5 Ways to Burglar Proof Your Home
5 Ways to Burglar Proof Your Home… and 29 tips to prevent being a target
Make it look occupied when you’re away
A house that looks like the occupants are away is a prime target for a burglar, in fact it is the first thing a burglar looks for when choosing a house for a break-in. If you make your house look occupied when you're away, many burglars will move on to one that seems like an easier target. Here are the top tips.
- Use Light timers: Consider using automatic light timers that can turn on and off in a way that closely replicates your usual patterns. Timers with a battery backup are recommended so they can continue to operate in case of a power failure. Use multiple timers to create the effect of movement from room to room.
- Connect television and stereo equipment to timers so they can be turned on and off.
- Either divert your phone calls or make sure the ringing volume is turned down low so it can’t be heard ringing out from outside.
- If your grass is likely to grow unusually long while you are away you should arrange beforehand to have someone mow it in your absence.
- Don’t allow uncollected mail and newspapers to build up. To maintain the appearance of someone being home, it's best not to cancel these deliveries and instead ask a neighbour to pick them up and hold them for you.
- Ask a neighbour to use your rubbish bin from time to time and to put it out and bring it back on bin collection day.
Make getting access as hard as possible
If your house looks easy to get into, it’s almost the same as putting out a welcome mat for a burglar. The easier they think they can get access the more likely they are to try, but the harder you can make it for them to get in, the more likely they will look for an easier target.
- Don’t leave any doors or windows unlocked no matter how safe you think the neighbourhood is.
- Don’t hide a key to your house outside where it can be easily found.
- Secure all external doors with quality deadbolt locks. Wherever possible use deadbolt locks with a horizontal bolt at least 2½ centimetres long. This will make it difficult for them to spread the door frame and open the door.
- Use door locks with hardened steel and bevelled outside casing. This will make the lock more impact resistant and difficult to twist off with a wrench.
- Use four-screw high security metal strike plates on external doors using 8 centimetre long screws. This will help prevent against a burglar kicking at the plate to kick open the door.
- Consider replacing at least one screw in each door hinge with a long screw to help prevent forced entry of your external doors.
- An attached garage that has a door between the garage and the house can make gaining access to the house relatively easy. Treat the connecting door like an external door and use the same type of locks that you use on the front and back door.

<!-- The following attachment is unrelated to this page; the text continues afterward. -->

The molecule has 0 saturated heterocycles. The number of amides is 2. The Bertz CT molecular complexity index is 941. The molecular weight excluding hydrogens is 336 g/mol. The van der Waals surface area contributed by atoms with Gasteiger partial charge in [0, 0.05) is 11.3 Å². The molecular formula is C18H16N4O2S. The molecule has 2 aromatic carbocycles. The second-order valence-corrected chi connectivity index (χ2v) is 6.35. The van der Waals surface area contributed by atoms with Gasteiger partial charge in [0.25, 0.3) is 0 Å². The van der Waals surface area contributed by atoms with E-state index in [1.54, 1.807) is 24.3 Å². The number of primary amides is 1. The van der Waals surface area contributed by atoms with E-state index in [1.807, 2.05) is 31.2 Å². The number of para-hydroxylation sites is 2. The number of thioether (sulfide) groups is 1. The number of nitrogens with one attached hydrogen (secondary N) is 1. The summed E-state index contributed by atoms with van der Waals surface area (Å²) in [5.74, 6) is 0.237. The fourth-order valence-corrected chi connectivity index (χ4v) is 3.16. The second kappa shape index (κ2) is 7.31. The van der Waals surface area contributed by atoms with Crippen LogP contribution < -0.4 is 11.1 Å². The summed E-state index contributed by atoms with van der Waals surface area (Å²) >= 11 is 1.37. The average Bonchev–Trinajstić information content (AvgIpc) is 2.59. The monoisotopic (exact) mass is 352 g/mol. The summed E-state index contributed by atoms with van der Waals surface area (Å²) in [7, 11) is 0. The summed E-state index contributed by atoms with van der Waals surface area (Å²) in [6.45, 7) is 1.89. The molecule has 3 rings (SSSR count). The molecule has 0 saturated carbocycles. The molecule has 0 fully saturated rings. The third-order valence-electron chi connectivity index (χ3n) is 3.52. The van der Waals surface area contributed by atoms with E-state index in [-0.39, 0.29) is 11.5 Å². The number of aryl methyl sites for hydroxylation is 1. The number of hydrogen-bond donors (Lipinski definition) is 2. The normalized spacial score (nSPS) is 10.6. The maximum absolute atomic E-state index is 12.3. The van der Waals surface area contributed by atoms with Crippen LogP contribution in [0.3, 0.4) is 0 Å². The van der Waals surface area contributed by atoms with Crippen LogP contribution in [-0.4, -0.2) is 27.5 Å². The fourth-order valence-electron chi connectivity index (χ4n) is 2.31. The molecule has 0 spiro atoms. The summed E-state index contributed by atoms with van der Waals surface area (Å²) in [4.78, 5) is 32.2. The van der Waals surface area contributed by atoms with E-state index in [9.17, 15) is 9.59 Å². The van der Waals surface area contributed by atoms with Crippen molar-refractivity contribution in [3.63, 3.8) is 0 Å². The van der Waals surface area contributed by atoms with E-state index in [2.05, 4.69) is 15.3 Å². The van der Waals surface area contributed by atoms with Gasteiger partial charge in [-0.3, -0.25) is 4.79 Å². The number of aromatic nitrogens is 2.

- Attach a clear security window film to any window or glass panel in an exterior door where the glass is closer than 100 centimetres to the lock. A shatter resistant film will prevent an intruder breaking the glass to access the lock and unlock the door.
- Ensure all external windows are connected to a security alarm.
- You can also use shatter resistant security film on external windows for extra protection..
- Use patio bolts, security braces or long track rods for sliding glass patio doors.
- Remove any outside ladders that can be used to access the roof or a second storey window and don’t store them in an unlocked garage or shed.
- Trim or remove any tree limbs that hang over the roof, and remove lower branches from trees next to the home that can be climbed to access a roof or window.
Don't provide easy cover
A burglar will prefer a house where there is less chance of being seen. Eliminating places where they can hide is another way to make them look for an alternative house to target.
- If you choose to have trees and shrubs next to the house, make them difficult to hide behind. Consider using roses or other thorny plants like bougainvillea. Also trim back or remove any unnecessary shrubbery next to doors or windows.
- Illuminate each access door with security lighting. Use a light at the front entrance that has more than one lamp structure or more than one bulb so it is effective even with one blown bulb.
- Ensure outside security lights are motion detector activated.
- Avoid having tall privacy fences around the house perimeter. Once someone climbs over them the tall fence can stop them from being seen from the street or by neighbours.
- Install a Home Security System. Home security alarm or camera systems are not a guarantee that burglars will not enter your home. But they make a great deterrent by increasing the risk that the burglar will be seen and caught. If it's obvious your house has an electronic security system the burglar may look for an easier target.
- Be sure to display warning signs that say your house is protected by a security system.
- Regularly check to make sure the signs are visible and have not been covered, damaged or removed.
- Disguise your security code or password if it is written down anywhere and never keep it next to, or on the home security alarm key pad.
- Sometimes the best home security can be neighbours who look out for one another. Make it a point to know your neighbours so that you can ask them to keep an eye on things while you're away.
- And if your neighbourhood doesn’t have a Neighbourhood Watch program, consider organising one. A good Neighbourhood Watch program can assist the whole neighbourhood to be more security aware and help protect your possessions and your family.